An emergency solution: this was Fiat’s goal when presenting the «125». A car designed and launched onto the market in just eighteen months and, at the time, the computer-designed car era had certainly not arrived yet: a record.
The Turin car company realized that the models 1300-1500 were outdated, as their launch dated back to 1961. The body design was perhaps too much similar to the Chevrolet Corvair’s, as well as to the NSU Prinz’s, whose sales were booming, while for the Italian model perspectives were gloomier. Tastes were changing. It was 1965 when the Fiat’s management grasped that the two sedans’ exit from the market would leave a void in the range. Back in the time, Fiat had a model for each market segment, from the economy car to the luxury sedan. Even the 1800-2300 models were at the end of their tether, aged prematurely because of their American-inspired design. Fiat needed a model that would «act as a bridge» between the 124, which would be launched in 1966, and the exit from market of the 1800-2300 sedans in 1967. The project was entrusted to Dante Giacosa, a man who could make miracles with in-house resources: they used the chassis of the 124 model, which allowed saving time and money; even the doors were the same.
Engines were borrowed from the 1500 C, but with enhanced performances: the front was raised and equipped with four headlights, some chrome plating here and there and, on April 22nd 1967, three months in advance, the new Fiat 125 was presented to the specialized press that praised the brilliant features and, in particular, the manufacturing quality. With a top speed of 170 km/h, its natural competitor was the Alfa Romero Giulia that, although older in terms of design, had a five-speed transmission that the Turin car didn’t mount. The press revelled in this gap, which was filled in 1968 with the launch of the 125 Special, equipped with a standard five-speed gearbox borrowed from the Dino. The Special mounted a more refined equipment, an improved brake system and, in particular, the servo brake, which in the previous version had been considered too «soft». To their surprise, this version hindered the basic 125 model, whose production stopped in 1969. Among the optional, there were air conditioning, gorgeous alloy wheels by Cromodora, heated rear window and a semi-automatic three-speed transmission supplied by GM, which replaced the semi-automatic Fiat «Idroconvert» system mounted on the first series, which no one regretted. In 1970, a restyling involved the front side with a new grille, the rear side with new lights and direction indicators built in thick black rubber-covered bumpers, which earned it the nickname of «125 rubber dinghy». Note that, however, the 125 Special was equipped with a transmission box divided into three parts in order to avoid injuries to the driver: this system was one of the very first attempts in favour of passive safety in case of impact. While the 124 was also sold in the United States, the 125 was never exported overseas, but about one hundred units of the first series was produced under license in New Zealand.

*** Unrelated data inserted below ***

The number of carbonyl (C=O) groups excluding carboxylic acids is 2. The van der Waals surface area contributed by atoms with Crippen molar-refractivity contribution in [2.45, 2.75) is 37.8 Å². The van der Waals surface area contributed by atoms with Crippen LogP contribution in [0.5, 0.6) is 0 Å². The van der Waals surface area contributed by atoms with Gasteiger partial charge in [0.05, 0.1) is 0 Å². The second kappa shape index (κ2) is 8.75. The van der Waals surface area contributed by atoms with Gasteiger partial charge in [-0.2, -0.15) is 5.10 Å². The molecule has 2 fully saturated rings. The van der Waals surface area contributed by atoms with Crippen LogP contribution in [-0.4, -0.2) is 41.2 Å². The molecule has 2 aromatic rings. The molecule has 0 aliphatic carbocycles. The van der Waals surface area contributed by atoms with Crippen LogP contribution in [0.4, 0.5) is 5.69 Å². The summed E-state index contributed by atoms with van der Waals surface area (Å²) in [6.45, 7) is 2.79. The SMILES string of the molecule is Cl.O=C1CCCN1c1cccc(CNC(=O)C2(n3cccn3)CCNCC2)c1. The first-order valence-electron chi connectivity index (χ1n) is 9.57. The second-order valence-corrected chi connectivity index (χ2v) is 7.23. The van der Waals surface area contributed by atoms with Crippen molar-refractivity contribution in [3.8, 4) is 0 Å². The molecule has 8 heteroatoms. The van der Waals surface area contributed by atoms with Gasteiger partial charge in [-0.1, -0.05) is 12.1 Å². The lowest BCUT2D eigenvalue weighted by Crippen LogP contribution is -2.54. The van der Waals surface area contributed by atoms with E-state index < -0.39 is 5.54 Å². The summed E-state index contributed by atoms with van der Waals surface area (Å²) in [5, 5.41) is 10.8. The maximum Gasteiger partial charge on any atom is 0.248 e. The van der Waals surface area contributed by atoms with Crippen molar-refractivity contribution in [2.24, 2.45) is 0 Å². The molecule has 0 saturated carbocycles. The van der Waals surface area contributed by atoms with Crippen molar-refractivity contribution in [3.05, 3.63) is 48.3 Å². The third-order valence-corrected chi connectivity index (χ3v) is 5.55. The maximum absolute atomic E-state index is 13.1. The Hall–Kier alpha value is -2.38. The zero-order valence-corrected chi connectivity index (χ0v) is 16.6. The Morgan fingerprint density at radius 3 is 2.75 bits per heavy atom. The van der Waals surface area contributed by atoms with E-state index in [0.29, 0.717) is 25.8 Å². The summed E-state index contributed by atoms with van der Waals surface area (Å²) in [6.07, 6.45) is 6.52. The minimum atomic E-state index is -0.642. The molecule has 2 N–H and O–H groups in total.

From 1968 to 1991, more than one million units of the 125 was manufactured by Polski-Fiat, while in Italy the production was stopped in 1972 – replaced by the Fiat 132 – after 603,877 units, a pretty good result for a transition model.